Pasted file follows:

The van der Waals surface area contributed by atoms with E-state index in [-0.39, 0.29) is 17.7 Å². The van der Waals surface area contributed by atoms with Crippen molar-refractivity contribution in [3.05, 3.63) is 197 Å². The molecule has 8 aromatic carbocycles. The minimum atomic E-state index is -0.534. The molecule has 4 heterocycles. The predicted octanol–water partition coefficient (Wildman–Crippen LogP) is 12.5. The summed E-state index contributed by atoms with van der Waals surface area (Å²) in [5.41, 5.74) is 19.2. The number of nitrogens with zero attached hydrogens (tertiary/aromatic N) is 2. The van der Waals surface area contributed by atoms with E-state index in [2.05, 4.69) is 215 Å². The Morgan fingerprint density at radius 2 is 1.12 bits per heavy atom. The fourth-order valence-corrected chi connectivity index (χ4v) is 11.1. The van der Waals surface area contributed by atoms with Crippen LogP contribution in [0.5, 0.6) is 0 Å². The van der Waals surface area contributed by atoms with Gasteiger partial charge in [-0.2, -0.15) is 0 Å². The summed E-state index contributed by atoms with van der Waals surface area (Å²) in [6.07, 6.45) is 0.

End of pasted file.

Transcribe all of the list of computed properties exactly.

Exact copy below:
The van der Waals surface area contributed by atoms with E-state index in [-0.39, 0.29) is 17.7 Å². The van der Waals surface area contributed by atoms with Crippen molar-refractivity contribution in [3.05, 3.63) is 197 Å². The molecule has 8 aromatic carbocycles. The minimum atomic E-state index is -0.534. The molecule has 4 heterocycles. The predicted octanol–water partition coefficient (Wildman–Crippen LogP) is 12.5. The summed E-state index contributed by atoms with van der Waals surface area (Å²) in [5.41, 5.74) is 19.2. The number of nitrogens with zero attached hydrogens (tertiary/aromatic N) is 2. The van der Waals surface area contributed by atoms with E-state index in [2.05, 4.69) is 215 Å². The Morgan fingerprint density at radius 2 is 1.12 bits per heavy atom. The fourth-order valence-corrected chi connectivity index (χ4v) is 11.1. The van der Waals surface area contributed by atoms with Crippen LogP contribution in [0.5, 0.6) is 0 Å². The van der Waals surface area contributed by atoms with Gasteiger partial charge in [-0.2, -0.15) is 0 Å². The summed E-state index contributed by atoms with van der Waals surface area (Å²) in [6.07, 6.45) is 0.